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The Case for Crypto Bonds
Bridging Trust and Innovation
Throughout history, currencies and coins have served as a medium of exchange between strangers or enemies. As we navigate the digital age, we are witnessing a paradigm shift in the form of cryptocurrencies. Many remain skeptical of cryptocurrencies despite their potential due to their association with fraud and volatility. A lack of trust and an abundance of scams are characteristic of coinage-only economies and are not new. These economies are prone to bursts and often have incentives that can lead to fraud, war, and other unethical behaviors.
Historically, coinage-only economies have had disastrous implications. In his book "Debt: The First 5000 Years", David Graeber provides vivid examples. When Spain colonized Mexico in the 16th century, they extracted vast amounts of gold and silver, which were shipped back to Spain and other parts of Europe and minted into coins. Similarly, during the Axial Age (800 to 200 BCE), the introduction of coinage increased slavery, warfare, and social inequality, as nations grew their economies by minting national currencies from defeated enemies' treasuries. While not as drastic as today's crypto war that we've seen unfold amongst the titans of centralized exchanges like FTX and Binance—the fixed pie all-or-nothing approach comes from the incentives created by a coinage-only economy.
In many ways, currencies' primary intent is to provide a form of low-trust exchange. On the other hand, bonds and debt have been necessary as financial tools to create incentives for mass exchange, investment, nation-building, and adoption. They represent a promise of future payment, which requires trust between the issuer and the holder. Trust is built through the quality of the asset to be developed or invested in, not the currency itself, which is secondary to the investment.
Bonds have a long history of building nations and infrastructure. Sidney Homer and Richard Sylla's "A History of Interest Rates" provides several examples. The Dutch Republic in the 17th century used bonds to finance various public works projects, including the construction of canals and roads. In the 19th century, the United States issued bonds to finance the transcontinental railroad construction. The United Kingdom also used bonds to finance various infrastructure projects during the 18th and 19th centuries, such as constructing the London sewer system. France, in the 19th century, issued bonds to finance the construction of the Suez Canal.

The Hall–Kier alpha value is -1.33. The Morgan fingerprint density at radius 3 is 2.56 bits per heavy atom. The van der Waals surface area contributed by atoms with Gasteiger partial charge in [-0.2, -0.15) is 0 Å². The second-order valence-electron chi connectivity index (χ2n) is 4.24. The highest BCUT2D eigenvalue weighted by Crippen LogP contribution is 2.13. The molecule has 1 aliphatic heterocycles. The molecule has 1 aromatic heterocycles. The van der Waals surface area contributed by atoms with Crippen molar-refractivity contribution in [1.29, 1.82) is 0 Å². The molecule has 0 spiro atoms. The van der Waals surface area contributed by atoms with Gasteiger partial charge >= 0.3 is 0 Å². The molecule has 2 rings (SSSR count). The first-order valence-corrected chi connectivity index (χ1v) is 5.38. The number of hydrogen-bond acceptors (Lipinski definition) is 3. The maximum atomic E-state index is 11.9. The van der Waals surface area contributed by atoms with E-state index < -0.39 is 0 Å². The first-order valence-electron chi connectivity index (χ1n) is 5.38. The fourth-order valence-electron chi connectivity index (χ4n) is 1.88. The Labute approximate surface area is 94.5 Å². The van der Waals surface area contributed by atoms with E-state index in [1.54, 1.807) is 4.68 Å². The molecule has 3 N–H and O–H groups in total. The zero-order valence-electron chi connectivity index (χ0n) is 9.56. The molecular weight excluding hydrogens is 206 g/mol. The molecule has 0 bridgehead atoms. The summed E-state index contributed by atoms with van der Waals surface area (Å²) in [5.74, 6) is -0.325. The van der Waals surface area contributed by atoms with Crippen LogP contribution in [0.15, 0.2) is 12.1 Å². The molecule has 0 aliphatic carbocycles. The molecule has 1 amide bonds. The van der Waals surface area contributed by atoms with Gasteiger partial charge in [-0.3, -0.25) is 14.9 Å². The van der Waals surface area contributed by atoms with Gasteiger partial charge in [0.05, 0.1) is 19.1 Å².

In the current digital landscape, there is a pressing need to bridge the real world with the blockchain to foster trust and enable tangible investment opportunities. Integrating self-custody crypto bonds into Decentralized Finance (DeFi) and the blockchain could be the mechanism needed to bridge the trust chasm. By leveraging blockchain technology's transparency, security, and efficiency, bonds will be issued and traded more efficiently and inclusively.
Blockchain bonds will democratize access to investment opportunities, reduce bond costs, and increase market efficiency. Moreover, they could also enhance transparency and traceability, thereby reducing the risk of fraud and corruption.
Work is needed to bridge the real world with the blockchain to create trust in the crypto economy. By tokenizing bonds on the blockchain, we can bring the stability and confidence of this proven financial product to the crypto world. This trust will pave the way for a new era of financial innovation, where trust is a foundational system structure and limitless growth potential. As we continue to explore the possibility of cryptocurrencies and blockchain technology, we must leverage proven financial products like bonds to foster trust and facilitate mass adoption. The future of finance will be on the blockchain, and bonds will play a pivotal role in shaping that future.
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